June 2015
Volume 56, Issue 7
Free
ARVO Annual Meeting Abstract  |   June 2015
Examining systemic microvascular abnormalities in primary open-angle glaucoma using nailfold videomicroscopy
Author Affiliations & Notes
  • Christopher Wanderling
    Ophthalmology and Visual Science, University of Illinois at Chicago, Chicago, IL
  • Ai Ren
    Ophthalmology, Massachusetts Eye and Ear, Boston, MA
  • William M Norkett
    Ophthalmology and Visual Science, University of Illinois at Chicago, Chicago, IL
  • Kelsey Green
    Ophthalmology and Visual Science, University of Illinois at Chicago, Chicago, IL
  • Michael Giovingo
    Ophthalmology and Visual Science, University of Illinois at Chicago, Chicago, IL
  • Louis R Pasquale
    Ophthalmology, Massachusetts Eye and Ear, Boston, MA
  • Paul A Knepper
    Ophthalmology and Visual Science, University of Illinois at Chicago, Chicago, IL
    Ophthalmology, Northwestern University, Chicago, IL
  • Footnotes
    Commercial Relationships Christopher Wanderling, None; Ai Ren, None; William Norkett, None; Kelsey Green, None; Michael Giovingo, None; Louis Pasquale, None; Paul Knepper, None
  • Footnotes
    Support None
Investigative Ophthalmology & Visual Science June 2015, Vol.56, 2741. doi:
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    • Get Citation

      Christopher Wanderling, Ai Ren, William M Norkett, Kelsey Green, Michael Giovingo, Louis R Pasquale, Paul A Knepper; Examining systemic microvascular abnormalities in primary open-angle glaucoma using nailfold videomicroscopy. Invest. Ophthalmol. Vis. Sci. 2015;56(7 ):2741.

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      © ARVO (1962-2015); The Authors (2016-present)

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Abstract

Purpose: Primary open-angle glaucoma (POAG) continues to be a disease of unknown etiology. While disc hemorrhages are known to occur with disease progression, the question remains whether there are also vascular abnormalities in non-ocular capillary beds. The purpose of this study is to examine nailfold capillary structure and determine if systemic vasculature abnormalities exist in POAG patients.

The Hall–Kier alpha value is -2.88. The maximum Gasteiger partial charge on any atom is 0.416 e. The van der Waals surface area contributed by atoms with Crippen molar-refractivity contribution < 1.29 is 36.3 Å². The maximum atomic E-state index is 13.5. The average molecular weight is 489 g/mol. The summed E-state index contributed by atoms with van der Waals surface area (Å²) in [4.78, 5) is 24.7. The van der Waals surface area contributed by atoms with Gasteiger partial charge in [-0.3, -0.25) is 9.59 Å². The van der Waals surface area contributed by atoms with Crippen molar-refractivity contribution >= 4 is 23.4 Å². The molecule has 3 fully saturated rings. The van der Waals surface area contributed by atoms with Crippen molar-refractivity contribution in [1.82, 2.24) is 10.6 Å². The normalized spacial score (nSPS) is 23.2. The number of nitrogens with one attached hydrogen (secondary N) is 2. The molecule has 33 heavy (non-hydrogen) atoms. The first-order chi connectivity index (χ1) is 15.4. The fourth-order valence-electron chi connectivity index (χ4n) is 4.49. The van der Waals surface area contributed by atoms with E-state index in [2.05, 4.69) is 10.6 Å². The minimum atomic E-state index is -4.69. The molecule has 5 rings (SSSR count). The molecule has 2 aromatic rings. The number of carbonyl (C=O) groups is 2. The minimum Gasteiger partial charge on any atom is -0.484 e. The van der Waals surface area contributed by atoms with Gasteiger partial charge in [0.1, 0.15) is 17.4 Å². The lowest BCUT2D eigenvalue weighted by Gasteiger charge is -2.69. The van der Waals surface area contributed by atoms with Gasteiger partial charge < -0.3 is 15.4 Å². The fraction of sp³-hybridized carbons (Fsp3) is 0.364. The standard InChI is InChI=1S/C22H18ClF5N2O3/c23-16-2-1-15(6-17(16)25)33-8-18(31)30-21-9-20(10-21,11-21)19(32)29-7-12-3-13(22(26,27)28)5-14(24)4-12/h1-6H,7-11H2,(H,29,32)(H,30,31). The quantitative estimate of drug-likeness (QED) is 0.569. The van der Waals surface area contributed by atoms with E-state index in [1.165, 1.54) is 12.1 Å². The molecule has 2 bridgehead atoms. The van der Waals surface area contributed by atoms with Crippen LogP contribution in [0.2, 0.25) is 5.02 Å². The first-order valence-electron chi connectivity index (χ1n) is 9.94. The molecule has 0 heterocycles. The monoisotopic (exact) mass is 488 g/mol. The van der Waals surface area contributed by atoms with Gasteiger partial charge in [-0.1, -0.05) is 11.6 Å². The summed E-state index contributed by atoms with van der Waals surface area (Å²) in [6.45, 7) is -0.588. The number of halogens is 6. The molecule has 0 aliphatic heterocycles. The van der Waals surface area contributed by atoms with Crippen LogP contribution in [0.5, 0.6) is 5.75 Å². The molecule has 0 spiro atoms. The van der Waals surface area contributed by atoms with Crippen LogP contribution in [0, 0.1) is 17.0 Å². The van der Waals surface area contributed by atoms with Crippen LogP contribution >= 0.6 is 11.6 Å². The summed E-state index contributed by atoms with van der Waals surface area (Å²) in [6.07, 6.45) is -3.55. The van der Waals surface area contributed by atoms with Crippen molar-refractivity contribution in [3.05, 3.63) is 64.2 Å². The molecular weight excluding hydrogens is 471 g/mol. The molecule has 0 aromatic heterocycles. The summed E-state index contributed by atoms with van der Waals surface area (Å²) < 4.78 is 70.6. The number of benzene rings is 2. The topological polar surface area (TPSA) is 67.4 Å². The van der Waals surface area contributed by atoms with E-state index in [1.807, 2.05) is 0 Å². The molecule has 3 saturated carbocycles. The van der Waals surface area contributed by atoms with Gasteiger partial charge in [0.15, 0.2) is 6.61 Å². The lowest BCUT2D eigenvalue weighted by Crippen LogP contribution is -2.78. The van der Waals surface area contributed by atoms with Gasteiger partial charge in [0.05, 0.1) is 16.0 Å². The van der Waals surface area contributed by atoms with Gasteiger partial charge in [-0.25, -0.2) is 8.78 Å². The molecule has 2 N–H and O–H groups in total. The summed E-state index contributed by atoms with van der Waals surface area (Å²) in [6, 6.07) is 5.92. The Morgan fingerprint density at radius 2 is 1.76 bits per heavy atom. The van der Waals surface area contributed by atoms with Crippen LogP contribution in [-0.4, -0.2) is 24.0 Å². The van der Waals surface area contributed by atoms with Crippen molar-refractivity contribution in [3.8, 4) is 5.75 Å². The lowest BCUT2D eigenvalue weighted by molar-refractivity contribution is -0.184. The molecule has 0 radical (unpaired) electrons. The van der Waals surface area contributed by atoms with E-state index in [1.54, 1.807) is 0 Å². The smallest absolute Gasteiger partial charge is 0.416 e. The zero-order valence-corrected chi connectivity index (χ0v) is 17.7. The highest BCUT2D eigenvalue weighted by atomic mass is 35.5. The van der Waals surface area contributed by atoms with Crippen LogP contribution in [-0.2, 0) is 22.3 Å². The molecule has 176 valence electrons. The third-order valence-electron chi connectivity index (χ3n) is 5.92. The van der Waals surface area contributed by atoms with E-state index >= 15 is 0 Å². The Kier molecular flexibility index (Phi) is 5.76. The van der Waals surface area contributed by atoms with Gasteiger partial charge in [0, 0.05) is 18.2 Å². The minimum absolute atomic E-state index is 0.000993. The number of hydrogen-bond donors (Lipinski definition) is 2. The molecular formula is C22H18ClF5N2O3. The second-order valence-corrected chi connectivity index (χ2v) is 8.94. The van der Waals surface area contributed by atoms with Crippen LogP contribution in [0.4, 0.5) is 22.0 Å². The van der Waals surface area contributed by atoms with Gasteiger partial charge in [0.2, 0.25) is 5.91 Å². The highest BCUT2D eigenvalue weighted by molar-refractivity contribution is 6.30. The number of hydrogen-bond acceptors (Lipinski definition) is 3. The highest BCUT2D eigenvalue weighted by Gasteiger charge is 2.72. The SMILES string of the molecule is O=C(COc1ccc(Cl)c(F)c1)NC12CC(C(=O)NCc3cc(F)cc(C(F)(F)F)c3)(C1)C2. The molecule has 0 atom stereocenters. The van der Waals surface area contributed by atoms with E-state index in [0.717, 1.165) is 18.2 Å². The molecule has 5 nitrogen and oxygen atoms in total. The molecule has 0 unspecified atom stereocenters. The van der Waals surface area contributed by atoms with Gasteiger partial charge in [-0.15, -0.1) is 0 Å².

Methods: Nailfold videomicroscopy control subjects were analyzed on 160 POAG and 170 control subjects who were between the ages of 40-80 at 4 clinical centers. All controls had IOP< 21 mm Hg OU and cup-disc ratio of 0.6 or less, OU. All POAG patients cases had manifest visual field loss on reliable standard automated perimetric tests. Masked observers graded nailfold capillary videos for the presence of hemorrhages, dilated capillary loops (>50μm), and avascular areas >200μm. Intraobserver and interobserver agreement for these exposures were high. Chi Square and unpaired t-tests were used for statistical analysis.

Results: The mean age of cases and controls was comparable (65.1±9.2 vs. 63.4±9.5 years). Video documented nailfold micro-hemorrhages were present in 82.5% of POAG patients compared to 34.7% of controls (p=0.0001). The mean number of micro-hemorrhages per 100 capillaries in POAG was 1.96±2.7 compared to 0.78 ±1.7 in controls (p=1.67x10-6). Dilated capillaries were present in 48.1% of POAG patients and 34.7% of control subjects (p=0.87). Avascular zones were observed in 12.6% POAG vs. 3.6% controls. The number of avascular zones per 100 capillaries in POAG was 0.12±0.3 compared to the control 0.03±0.17 (p=0.002).

Conclusions: POAG patients had more nailfold hemorrhages and more avascular zones compared to controls, supporting the notion that non-ocular microvascular abnormalities exist in these patients. The etiology of these peripheral microvascular findings requires further evaluation.

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